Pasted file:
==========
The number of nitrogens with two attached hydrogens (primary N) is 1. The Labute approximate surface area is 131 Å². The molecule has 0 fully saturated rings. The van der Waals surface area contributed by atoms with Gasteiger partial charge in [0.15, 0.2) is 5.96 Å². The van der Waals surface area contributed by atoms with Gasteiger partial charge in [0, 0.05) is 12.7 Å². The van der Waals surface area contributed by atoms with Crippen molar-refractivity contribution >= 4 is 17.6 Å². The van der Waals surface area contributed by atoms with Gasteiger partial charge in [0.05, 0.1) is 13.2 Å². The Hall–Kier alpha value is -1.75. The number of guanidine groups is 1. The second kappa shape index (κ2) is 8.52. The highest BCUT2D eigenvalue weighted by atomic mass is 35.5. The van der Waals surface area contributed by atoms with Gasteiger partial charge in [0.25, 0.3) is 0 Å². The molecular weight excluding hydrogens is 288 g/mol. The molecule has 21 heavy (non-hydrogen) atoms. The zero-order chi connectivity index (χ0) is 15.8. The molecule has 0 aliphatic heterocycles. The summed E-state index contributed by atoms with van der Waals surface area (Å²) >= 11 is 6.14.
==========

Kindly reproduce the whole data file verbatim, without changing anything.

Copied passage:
The number of nitrogens with two attached hydrogens (primary N) is 1. The Labute approximate surface area is 131 Å². The molecule has 0 fully saturated rings. The van der Waals surface area contributed by atoms with Gasteiger partial charge in [0.15, 0.2) is 5.96 Å². The van der Waals surface area contributed by atoms with Gasteiger partial charge in [0, 0.05) is 12.7 Å². The van der Waals surface area contributed by atoms with Crippen molar-refractivity contribution >= 4 is 17.6 Å². The van der Waals surface area contributed by atoms with Gasteiger partial charge in [0.05, 0.1) is 13.2 Å². The Hall–Kier alpha value is -1.75. The number of guanidine groups is 1. The second kappa shape index (κ2) is 8.52. The highest BCUT2D eigenvalue weighted by atomic mass is 35.5. The van der Waals surface area contributed by atoms with Gasteiger partial charge in [0.25, 0.3) is 0 Å². The molecular weight excluding hydrogens is 288 g/mol. The molecule has 21 heavy (non-hydrogen) atoms. The zero-order chi connectivity index (χ0) is 15.8. The molecule has 0 aliphatic heterocycles. The summed E-state index contributed by atoms with van der Waals surface area (Å²) >= 11 is 6.14.